religious leader and founder of the Peace Mission movement, was born George Baker in Rockville, Maryland, to George Baker Sr., a farmer, and Nancy Smith, a former slave who worked as a domestic with her three daughters before marrying Baker sometime in the 1870s. Nancy, who had been owned by two Catholic masters, exposed her children to the African American spiritual traditions of the Jerusalem Methodist Church in Rockville until she died in 1897.Following his mother's death, George Baker gravitated to Baltimore, as did thousands of African American in search of a better life. He...
religious leader and founder of the Peace Mission movement, was born George Baker in Rockville, Maryland, to George Baker Sr., a farmer, and Nancy Smith, a former slave who worked as a domestic with her three daughters before marrying Baker sometime in the 1870s. Nancy, who had been owned by two Catholic masters, exposed her children to the African American spiritual traditions of the Jerusalem Methodist Church in Rockville until she died in 1897.Following his mother's death, George Baker gravitated to Baltimore, as did thousands of African American in search of a better life. He appears on the census of 1900 as a gardener, and he also found work on the docks, where he witnessed the crime and poverty of the destitute and was moved by a new message of ecstatic salvation emanating from dozens of storefront churches in the city. Baker, a dark, stout man with a high-pitched voice, impressed people with his earnest demeanor. He quickly rose from Sunday school teacher to evangelist. However, it was Baker's message, rather than oratorical skills or charisma, that ultimately distinguished him from any number of itinerant preachers. His message synthesized the teachings of evangelical churches with the “New Thought” ideology of Charles Fillmore and Robert Collier. Essentially a form of positive thinking, proponents of New Thought asserted that correct thinking, which Baker and others interpreted in a religious sense, could empower the believer to improve his or her circumstances. This notion contrasted sharply with the ritualistic or heaven-focused beliefs of many denominations, regardless of their form of worship. Baker's theology could be applied to solving earthly problems of poverty and racism. Indeed, he later referred to his centers as “heavens on earth.”The most striking element of Baker's message, that of his own divinity, gradually emerged after he attended the Azusa Street Revival, which gave birth to the Pentecostal movement in California during the spring of 1906. Baker returned to Baltimore convinced that he had been transformed to serve a higher purpose. The following year Samuel Morris entered Baker's church and proclaimed, “I am the Father Eternal!” (Weisbrot, 19). Morris was cast out by the congregation, who considered his words blasphemous, but Baker was intrigued by Morris's interpretation of 1 Corinthians 3:16, “Know ye not that ye are the temple of God, and the Spirit of God dwelleth in you?”(AV) as establishing the possibility of human divinity. For the next five years the two enjoyed a relationship in which Morris was “Father Jehovia, God in the Fathership degree” and Baker was “the Messenger, God in the Sonship degree” (Watts, 27). Later, John Hickerson, known as “Reverend St. John Divine Bishop,” who claimed to speak fluent Hebrew and taught that all black people were descended from Ethiopian Jews, became the third member of their trinity.In 1912 this divine partnership ended as Hickerson and Baker both began to question whether their own degree of divinity might equal or surpass that claimed by Father Jehovia. Hickerson went north to establish the Church of the Living God in New York City, and Baker went south, preaching in various towns until 1914, when he settled briefly in Valdosta, Georgia. There a group of irate husbands and clergy had Baker indicted on lunacy charges, arguing that claiming to be God and encouraging sexual abstinence even for married women was proof of his insanity. One local paper ridiculed him with the headline “Negro Claims to Be God.” He was booked as “John Doe, alias God,” indicating that he no longer used the name Baker. But neither on the witness stand nor in interviews did Baker appear to be one of the crazed lunatics that he and his followers were made out to be. The jury found Baker guilty but did not have him committed because he was not a threat to himself or others. Chastened by this experience and by an earlier clash with southern ministers that got him sixty days on a Georgia chain gang, Baker moved in late 1914 to New York City, where he established a religious organization that, for a while at least, kept a relatively low profile.The prototype for the Peace Missions began in a quiet, middle-class neighborhood in Brooklyn in 1917 and then two years later moved to an affluent white suburb in Sayville, New York, where he was known as “Major Jealous Devine” before settling on the appellation “Father Divine.” These missions were experiments in communal living. Residents and visitors entered a world in which race was considered not to exist; even the words “white” and “Negro” were barred from use. Gender distinctions were also treated as suspect, and adherents referred to “those who call themselves women” and “so-called men.” Nor were distinctions recognized on the basis of class, title, or office; all identities were subordinate to being a follower of God. On 15 November 1931 Father Divine and ninety-three of his followers were arrested at their Long Island mission for disturbing the peace. The interracial composition of the movement drew the ire of Judge Lewis Smith, who considered race mixing ipso facto a disturbance of the peace. Father Divine, believing that he was being persecuted, refused to pay the five-dollar fine. When the fifty-six-year-old judge suddenly dropped dead three days after imposing a one-year sentence, Father Divine remarked, “I hated to do it.” The conviction was later overturned, and the coverage in the black press brought Father Divine to national attention.During the Depression Father Divine moved his base of operation to Harlem and opened an estimated 160 Peace Missions in the United States, Canada, and Europe. The movement even boasted of a postcard from China addressed to “God, Harlem, USA” that was promptly delivered to Father Divine. While the majority of his followers in New York were black migrants from the South and immigrants from the Caribbean, in other areas of the country, such as California, white membership may have risen as high as 70 percent. A number of Father Divine's wealthy followers contributed land, buildings, and large sums of money to the organization. Where other charities opened soup kitchens for the poor, Father Divine served lavish buffets twice daily, consisting of between fifty and two hundred menu items of the finest fare available. These centers operated on an honor system where the poorest dined for free and others paid as little as ten cents for a meal and two dollars a week for lodging. Critics have argued that Father Divine was merely pandering to the poor, simple, and ignorant, but according to one contemporary academic observer, “Eating is hardly ever advanced as a reason for having come into the movement” (Fauset, 63 n. 10). Father Divine referred to these banquets as “Holy Communions,” and in the absence of any formal liturgy for the sect, the meals, songs, and testimonials formed the core of their religious activity.Father Divine advanced bold political positions, calling for a minimum wage, limits on corporate wealth, the abolition of capital punishment, and the passage of antilynching legislation. He ran his organization through a series of secretaries, mostly women; there were no ministers or clergy other than Father Divine himself. Drinking, smoking, and sexual relations were strictly prohibited, while industry and financial independence were strongly encouraged. By the end of the Depression, the Peace Mission operated scores of businesses, several hotels, a large farming cooperative, a number of mansions, and two newspapers, New Day and Spoken Word. Yet, the Peace Mission did not pass a collection plate at its meetings, nor did it peddle healing merchandise or accept contributions from nonmembers. Those who lived at a mission center might be expected to donate their earnings to the movement, but Father Divine's propensity to share the wealth seems consistent with his philosophy of prosperity, rather than with the unalloyed avarice of a con artist.During the 1940s membership in the Peace Mission movement declined rapidly from its height of about 50,000. The end of the Depression diminished Father Divine's appeal and relevance. Moving to his Philadelphia estate in 1942 to avoid a lawsuit, he became separated from his base of support. The death of his first wife, Peninnah, known as “Mother Divine,” generated doubt about Father Divine's promise of everlasting life for the faithful. Father Divine's assertion that Peninnah was reincarnated in the form of his second wife, “Sweet Angel,” a young, white Canadian whom he married in 1946, cast further suspicion on his omnipotence. He made few public appearances in the 1950s, and rumors of his failing health quickly spread. The man who would be God died of diabetes in 1965, but to a small band of stoic believers, he still exists in spirit.The acquisition of great wealth and claims of divinity invite comparisons between Father Divine and Daddy Grace, another flamboyant black minister of the period. However, the breadth of Father Divine's poverty programs, the extent of his political activism, and his use of theology to address social conditions suggest that he had more in common with Marcus Garvey as a colorful, complex, and important historical figure.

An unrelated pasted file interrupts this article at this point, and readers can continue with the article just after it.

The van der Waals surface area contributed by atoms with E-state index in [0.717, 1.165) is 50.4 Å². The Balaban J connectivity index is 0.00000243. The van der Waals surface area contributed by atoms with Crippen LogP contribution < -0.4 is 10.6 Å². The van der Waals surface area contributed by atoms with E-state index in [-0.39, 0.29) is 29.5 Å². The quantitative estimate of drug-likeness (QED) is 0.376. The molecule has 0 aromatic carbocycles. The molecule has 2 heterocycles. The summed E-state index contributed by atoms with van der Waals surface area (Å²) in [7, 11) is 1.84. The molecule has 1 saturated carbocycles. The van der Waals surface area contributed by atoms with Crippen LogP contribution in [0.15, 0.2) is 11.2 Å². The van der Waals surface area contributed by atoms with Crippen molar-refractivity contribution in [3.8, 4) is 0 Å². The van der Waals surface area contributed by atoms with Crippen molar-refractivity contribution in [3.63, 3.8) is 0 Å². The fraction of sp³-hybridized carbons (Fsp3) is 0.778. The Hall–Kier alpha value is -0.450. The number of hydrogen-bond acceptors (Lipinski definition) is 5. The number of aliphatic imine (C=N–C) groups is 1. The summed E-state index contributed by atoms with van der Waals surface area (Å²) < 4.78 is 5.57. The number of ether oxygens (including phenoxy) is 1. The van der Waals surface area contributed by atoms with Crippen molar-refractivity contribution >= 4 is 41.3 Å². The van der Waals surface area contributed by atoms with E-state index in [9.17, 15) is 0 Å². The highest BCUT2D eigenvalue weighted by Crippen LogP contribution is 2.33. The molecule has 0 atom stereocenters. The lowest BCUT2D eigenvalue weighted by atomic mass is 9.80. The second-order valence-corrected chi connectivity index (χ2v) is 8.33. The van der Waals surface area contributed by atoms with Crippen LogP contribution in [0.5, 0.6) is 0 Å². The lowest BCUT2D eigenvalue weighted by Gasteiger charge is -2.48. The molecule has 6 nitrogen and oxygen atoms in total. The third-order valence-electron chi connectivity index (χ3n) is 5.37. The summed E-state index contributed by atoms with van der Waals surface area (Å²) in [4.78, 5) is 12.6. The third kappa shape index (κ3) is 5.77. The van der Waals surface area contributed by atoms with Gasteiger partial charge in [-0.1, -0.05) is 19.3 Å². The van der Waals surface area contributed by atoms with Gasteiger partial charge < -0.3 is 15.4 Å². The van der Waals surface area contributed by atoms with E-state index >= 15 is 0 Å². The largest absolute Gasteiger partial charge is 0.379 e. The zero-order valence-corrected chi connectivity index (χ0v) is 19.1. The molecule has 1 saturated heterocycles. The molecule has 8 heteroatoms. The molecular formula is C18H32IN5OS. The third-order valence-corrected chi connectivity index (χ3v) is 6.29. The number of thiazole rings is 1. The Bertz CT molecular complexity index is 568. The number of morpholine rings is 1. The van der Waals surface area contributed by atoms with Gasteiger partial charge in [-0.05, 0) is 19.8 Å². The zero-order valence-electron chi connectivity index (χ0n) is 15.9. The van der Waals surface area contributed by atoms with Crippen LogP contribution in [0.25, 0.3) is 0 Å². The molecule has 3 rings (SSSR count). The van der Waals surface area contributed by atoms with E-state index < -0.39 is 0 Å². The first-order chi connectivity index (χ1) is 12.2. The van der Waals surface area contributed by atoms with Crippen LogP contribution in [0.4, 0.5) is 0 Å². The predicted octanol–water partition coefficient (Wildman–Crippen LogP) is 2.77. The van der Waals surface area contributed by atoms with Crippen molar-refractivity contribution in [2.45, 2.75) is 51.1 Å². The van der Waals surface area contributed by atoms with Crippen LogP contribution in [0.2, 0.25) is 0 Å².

Reference Entry. 1580 words. Illustrated.
Full text: subscription required